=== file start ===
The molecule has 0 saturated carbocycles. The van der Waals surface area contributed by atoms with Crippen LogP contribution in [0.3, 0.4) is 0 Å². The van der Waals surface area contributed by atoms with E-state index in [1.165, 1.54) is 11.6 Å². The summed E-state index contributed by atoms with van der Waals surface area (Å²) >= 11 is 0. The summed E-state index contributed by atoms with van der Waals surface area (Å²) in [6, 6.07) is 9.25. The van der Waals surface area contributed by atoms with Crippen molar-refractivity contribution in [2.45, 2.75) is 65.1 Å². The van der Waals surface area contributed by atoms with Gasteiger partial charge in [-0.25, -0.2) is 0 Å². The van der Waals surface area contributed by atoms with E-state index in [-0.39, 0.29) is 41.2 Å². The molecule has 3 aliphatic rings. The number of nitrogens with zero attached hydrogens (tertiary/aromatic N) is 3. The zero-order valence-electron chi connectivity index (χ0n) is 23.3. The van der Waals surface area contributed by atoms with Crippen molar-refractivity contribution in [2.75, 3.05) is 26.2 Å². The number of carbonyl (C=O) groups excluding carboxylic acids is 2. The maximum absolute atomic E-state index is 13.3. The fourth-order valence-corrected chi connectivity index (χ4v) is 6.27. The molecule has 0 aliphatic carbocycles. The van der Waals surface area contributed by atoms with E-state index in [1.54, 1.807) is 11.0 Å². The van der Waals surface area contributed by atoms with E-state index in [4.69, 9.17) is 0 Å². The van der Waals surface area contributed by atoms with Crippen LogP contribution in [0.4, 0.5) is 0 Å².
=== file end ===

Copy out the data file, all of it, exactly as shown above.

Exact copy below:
The molecule has 0 saturated carbocycles. The van der Waals surface area contributed by atoms with Crippen LogP contribution in [0.3, 0.4) is 0 Å². The van der Waals surface area contributed by atoms with E-state index in [1.165, 1.54) is 11.6 Å². The summed E-state index contributed by atoms with van der Waals surface area (Å²) >= 11 is 0. The summed E-state index contributed by atoms with van der Waals surface area (Å²) in [6, 6.07) is 9.25. The van der Waals surface area contributed by atoms with Crippen molar-refractivity contribution in [2.45, 2.75) is 65.1 Å². The van der Waals surface area contributed by atoms with Gasteiger partial charge in [-0.25, -0.2) is 0 Å². The van der Waals surface area contributed by atoms with E-state index in [-0.39, 0.29) is 41.2 Å². The molecule has 3 aliphatic rings. The number of nitrogens with zero attached hydrogens (tertiary/aromatic N) is 3. The zero-order valence-electron chi connectivity index (χ0n) is 23.3. The van der Waals surface area contributed by atoms with Crippen molar-refractivity contribution in [2.75, 3.05) is 26.2 Å². The number of carbonyl (C=O) groups excluding carboxylic acids is 2. The maximum absolute atomic E-state index is 13.3. The fourth-order valence-corrected chi connectivity index (χ4v) is 6.27. The molecule has 0 aliphatic carbocycles. The van der Waals surface area contributed by atoms with E-state index in [1.54, 1.807) is 11.0 Å². The van der Waals surface area contributed by atoms with E-state index in [4.69, 9.17) is 0 Å². The van der Waals surface area contributed by atoms with Crippen LogP contribution in [0.4, 0.5) is 0 Å².